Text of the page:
Periodontal disease is basically an infection of the gums. If proper brushing and flossing is not routine, the gums can easily become inflamed and accumulate more plaque and bacteria, therefore leading to infection. This infection can leach deep into the gum pockets, throughout the entire mouth, and then to the bones. In more progressed cases, the infection can eventually lead to the loss of teeth.
Those who are prone to infections or have a compromised immune system should particularly be cautious of their oral hygiene and gum care. For instance, certain cancer treatments can deplete salivary glands and the lack of saliva can cause a higher risk of gum disease.
Diabetics with periodontal disease can have complications in regulating their blood glucose levels. In general, severe periodontal disease increases blood sugar levels and requires, especially for diabetics, to closely monitor diet and blood sugar. It is frequently said that diabetes and periodontal disease go hand in hand.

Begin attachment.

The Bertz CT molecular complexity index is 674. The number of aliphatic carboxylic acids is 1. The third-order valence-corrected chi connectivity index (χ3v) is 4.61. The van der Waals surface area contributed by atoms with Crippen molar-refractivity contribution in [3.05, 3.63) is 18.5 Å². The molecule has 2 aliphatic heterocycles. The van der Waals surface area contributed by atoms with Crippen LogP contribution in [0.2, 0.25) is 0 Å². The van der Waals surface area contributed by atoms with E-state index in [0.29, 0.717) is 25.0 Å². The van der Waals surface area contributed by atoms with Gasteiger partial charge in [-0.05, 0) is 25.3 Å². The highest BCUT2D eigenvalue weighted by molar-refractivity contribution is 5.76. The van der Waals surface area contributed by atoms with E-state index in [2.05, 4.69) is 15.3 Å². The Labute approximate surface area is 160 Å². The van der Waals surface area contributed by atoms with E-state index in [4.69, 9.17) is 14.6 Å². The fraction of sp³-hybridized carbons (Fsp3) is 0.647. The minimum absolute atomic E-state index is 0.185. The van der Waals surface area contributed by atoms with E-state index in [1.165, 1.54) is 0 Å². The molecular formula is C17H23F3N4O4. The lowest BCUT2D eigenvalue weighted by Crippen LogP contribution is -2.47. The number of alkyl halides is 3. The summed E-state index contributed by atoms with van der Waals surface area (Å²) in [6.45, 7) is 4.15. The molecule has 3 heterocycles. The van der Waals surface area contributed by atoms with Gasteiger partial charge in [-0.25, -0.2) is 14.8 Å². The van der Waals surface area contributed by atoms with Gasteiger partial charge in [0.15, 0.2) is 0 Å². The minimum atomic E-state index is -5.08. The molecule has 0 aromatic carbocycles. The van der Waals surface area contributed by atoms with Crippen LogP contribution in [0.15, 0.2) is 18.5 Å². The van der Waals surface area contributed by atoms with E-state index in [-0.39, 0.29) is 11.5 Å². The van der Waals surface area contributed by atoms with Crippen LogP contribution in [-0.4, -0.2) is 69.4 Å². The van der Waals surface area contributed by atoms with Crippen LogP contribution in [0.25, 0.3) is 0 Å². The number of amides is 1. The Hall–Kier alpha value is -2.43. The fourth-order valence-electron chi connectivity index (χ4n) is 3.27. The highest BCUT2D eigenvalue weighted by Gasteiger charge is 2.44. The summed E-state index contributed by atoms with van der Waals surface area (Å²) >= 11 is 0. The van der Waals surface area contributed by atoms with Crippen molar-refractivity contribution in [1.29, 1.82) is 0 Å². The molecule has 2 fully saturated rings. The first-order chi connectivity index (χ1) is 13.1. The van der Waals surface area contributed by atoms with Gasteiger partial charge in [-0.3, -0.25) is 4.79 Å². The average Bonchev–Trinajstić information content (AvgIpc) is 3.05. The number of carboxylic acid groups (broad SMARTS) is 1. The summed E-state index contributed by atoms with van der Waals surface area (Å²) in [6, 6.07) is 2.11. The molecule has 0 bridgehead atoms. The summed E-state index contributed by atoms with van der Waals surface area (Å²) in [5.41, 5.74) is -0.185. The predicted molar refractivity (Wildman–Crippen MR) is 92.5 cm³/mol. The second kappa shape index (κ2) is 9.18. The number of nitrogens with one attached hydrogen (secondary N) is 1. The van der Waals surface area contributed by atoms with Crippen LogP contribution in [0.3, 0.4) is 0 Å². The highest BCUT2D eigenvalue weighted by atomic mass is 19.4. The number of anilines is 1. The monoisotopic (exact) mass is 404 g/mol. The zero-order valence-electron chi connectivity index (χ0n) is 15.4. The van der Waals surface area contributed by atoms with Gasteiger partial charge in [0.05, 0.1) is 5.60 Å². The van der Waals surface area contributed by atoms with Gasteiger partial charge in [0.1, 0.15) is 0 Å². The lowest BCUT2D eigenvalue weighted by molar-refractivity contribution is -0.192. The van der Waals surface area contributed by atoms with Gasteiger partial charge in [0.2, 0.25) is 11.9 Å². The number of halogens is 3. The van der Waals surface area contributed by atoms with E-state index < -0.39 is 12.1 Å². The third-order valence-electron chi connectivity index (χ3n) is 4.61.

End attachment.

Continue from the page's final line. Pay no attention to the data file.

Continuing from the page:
The infection of the gums, which can be kept at bay with daily brushing and flossing, can also affect other parts of the body. If periodontal disease is left untreated, the active infection can be introduced to the blood stream through ingestion. As new correlational studies have shown, periodontal disease can put people at a higher risk for heart disease, strokes, and low birth weight for fetuses. Like for many, it was quite surprising for me to learn about these serious complications caused by the lack of good oral hygiene and gum care. This is information I feel everyone should be aware of. I now try to convey my knowledge and essential information to everyone I meet. Hopefully, this helps inform people or inspire them to focus on their daily hygiene rituals or at least book an appointment for your next dental checkup.